Also known as hematologic cancers, it disrupts the normal production of blood cells and most of them develop in the bone marrow but can also affect the blood itself or the lymphatic system. Three main types of blood cancer are leukemia, lymphoma (Hodgkin lymphoma and Non-Hodgkin lymphoma) and myeloma. Although the exact cause of blood cancer is not known, it is associated with family history, weakened immune system, exposure to certain infections and with aging. The treatment for blood cancer is based on the type of cancer, the age of the affected individual and the progression of cancer. In some cases, complete eradication of the disease is possible while in other cases, the therapies are focused on the management of cancer. Research and treatment options have advanced from once toxic treatments to now more of targeted therapies. Genomic medicine, although in its early stage of development, shows promise in the risk assessment, early detection and individual tailored treatment in the future.

According to American Cancer Society, in the United States alone, an estimated 60,300 new cases of leukemia will be diagnosed in 2018. This form of cancer is diagnosed among adults at 20 years of age and older. The incidence trends show that leukemia has increased from 2005 to 2014 by 1.6% per year. It is found in the blood and the bone marrow and develops as the result of a rapid proliferation of abnormal white blood cells which are not able to fight off infections effectively. It also affects the ability of the bone marrow to normally produce red blood cells and platelets. Some of the common symptoms of leukemia include bruising and bleeding, the risk of infection, fatigue and fever. There are several types of leukemia with some form affecting the children mostly and others the adults.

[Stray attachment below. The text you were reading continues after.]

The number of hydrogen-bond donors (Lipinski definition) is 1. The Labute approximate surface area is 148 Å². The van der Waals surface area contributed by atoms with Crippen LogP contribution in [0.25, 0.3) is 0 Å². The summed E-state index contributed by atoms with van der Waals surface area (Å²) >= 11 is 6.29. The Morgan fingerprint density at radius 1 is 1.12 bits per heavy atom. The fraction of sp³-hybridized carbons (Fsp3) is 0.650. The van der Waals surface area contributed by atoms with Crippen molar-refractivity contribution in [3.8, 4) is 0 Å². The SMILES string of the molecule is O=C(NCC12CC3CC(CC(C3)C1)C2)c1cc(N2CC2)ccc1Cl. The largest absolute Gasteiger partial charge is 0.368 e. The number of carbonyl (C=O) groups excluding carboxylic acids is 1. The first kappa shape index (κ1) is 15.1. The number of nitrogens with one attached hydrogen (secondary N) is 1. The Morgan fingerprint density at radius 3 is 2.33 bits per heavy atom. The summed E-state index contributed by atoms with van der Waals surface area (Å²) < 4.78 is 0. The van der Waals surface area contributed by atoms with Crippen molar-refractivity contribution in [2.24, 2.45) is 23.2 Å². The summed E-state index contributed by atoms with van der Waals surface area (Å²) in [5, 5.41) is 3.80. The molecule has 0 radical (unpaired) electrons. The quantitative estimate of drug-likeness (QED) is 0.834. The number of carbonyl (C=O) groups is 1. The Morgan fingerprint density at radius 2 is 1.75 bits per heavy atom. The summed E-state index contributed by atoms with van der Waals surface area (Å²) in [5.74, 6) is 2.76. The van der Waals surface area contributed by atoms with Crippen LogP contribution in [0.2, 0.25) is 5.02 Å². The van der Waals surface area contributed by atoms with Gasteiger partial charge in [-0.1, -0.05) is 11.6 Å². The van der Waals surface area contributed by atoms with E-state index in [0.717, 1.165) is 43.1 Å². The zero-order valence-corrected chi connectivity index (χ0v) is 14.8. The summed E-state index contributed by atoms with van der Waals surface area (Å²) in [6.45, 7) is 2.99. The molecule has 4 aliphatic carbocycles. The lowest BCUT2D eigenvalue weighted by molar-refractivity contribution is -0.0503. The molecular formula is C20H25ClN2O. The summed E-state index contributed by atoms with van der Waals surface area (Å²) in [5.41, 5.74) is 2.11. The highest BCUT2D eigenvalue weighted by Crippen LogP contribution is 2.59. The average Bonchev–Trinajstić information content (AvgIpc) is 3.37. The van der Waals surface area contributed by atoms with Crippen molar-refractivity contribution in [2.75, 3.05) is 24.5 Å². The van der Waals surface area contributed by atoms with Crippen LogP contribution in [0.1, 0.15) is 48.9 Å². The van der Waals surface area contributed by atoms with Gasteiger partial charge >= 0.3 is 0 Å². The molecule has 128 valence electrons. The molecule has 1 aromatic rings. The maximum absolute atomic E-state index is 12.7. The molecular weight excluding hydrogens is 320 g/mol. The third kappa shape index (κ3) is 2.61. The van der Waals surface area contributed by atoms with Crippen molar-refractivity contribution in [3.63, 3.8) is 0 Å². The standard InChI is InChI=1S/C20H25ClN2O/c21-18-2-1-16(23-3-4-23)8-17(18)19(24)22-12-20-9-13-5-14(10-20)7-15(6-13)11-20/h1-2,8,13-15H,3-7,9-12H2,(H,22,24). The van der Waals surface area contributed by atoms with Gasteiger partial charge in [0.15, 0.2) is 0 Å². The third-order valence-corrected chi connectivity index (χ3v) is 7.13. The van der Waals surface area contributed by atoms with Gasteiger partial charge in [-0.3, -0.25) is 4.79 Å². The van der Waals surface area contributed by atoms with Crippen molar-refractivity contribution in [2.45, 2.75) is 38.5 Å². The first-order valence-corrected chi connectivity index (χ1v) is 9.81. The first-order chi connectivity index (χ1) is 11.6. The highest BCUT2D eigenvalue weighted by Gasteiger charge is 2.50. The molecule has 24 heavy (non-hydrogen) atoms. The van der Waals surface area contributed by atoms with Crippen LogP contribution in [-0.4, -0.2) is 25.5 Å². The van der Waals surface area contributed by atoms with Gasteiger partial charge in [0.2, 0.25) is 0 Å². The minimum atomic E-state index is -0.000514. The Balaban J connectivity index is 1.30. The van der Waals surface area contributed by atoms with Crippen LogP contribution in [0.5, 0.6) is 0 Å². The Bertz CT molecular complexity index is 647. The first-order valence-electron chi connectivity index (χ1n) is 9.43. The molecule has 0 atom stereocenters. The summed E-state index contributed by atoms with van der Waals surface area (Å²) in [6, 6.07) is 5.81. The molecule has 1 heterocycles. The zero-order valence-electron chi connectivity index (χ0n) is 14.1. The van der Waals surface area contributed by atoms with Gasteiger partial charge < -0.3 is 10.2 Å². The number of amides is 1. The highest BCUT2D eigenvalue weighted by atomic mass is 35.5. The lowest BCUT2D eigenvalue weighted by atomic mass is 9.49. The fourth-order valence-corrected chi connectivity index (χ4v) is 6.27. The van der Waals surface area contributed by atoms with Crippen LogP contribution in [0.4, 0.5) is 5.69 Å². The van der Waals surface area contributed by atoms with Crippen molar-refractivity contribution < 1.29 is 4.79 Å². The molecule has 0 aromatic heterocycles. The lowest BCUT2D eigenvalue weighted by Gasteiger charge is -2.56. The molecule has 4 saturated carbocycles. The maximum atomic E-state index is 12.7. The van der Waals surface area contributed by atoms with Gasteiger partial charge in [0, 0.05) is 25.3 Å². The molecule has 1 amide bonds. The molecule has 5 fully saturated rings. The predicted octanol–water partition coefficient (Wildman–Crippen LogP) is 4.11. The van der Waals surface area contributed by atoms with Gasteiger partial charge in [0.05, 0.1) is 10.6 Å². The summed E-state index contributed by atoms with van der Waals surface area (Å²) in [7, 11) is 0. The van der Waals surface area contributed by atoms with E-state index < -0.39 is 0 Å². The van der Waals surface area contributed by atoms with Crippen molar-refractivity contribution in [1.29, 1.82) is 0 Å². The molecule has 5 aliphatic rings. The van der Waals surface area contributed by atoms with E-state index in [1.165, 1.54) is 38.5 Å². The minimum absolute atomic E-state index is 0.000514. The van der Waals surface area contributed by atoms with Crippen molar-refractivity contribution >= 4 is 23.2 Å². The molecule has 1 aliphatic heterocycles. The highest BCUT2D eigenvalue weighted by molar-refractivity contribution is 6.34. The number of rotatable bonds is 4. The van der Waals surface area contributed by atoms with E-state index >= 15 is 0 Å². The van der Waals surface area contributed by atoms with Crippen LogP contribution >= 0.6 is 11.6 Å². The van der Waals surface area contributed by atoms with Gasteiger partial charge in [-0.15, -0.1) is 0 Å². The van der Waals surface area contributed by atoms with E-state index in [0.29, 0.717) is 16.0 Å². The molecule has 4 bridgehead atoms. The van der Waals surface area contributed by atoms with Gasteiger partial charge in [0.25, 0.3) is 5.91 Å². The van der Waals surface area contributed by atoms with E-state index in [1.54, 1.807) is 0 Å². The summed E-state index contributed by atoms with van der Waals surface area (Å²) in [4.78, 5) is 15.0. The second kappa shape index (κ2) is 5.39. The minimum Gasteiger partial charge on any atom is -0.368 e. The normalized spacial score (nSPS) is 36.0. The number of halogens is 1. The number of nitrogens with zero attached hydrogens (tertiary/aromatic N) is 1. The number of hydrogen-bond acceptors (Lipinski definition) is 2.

Also, environmental and genetic factors appear to play an important role in the development of the disease. The four primary forms of leukemia are; acute lymphoblastic leukemia (ALL), acute myeloid leukemia (AML), chronic lymphocytic leukemia (CLL) and chronic myeloid leukemia (CML). There is no cure for chronic lymphocytic leukemia and the primary management of the disease is based on suppressing cancer rather than eliminating it with the combination of chlorambucil, cyclophosphamide with chemotherapy along with a corticosteroid.

Latest Research: Identifying new treatment for leukemia is considered an important aspect of current researches. Various new drugs such as the T-cell-specific drug nelarabine and the antibody epratuzumab are being studied with the hope of delivering better cure rate in the future. Also, the possibility of other new treatments such as chemotherapy, antibodies and biologically active treatments are currently under research which can increase the cure rates, with hopefully, lesser side effects. Also, various trials are underway to reduce the symptoms by improving the patient’s quality of life.

Lymphoma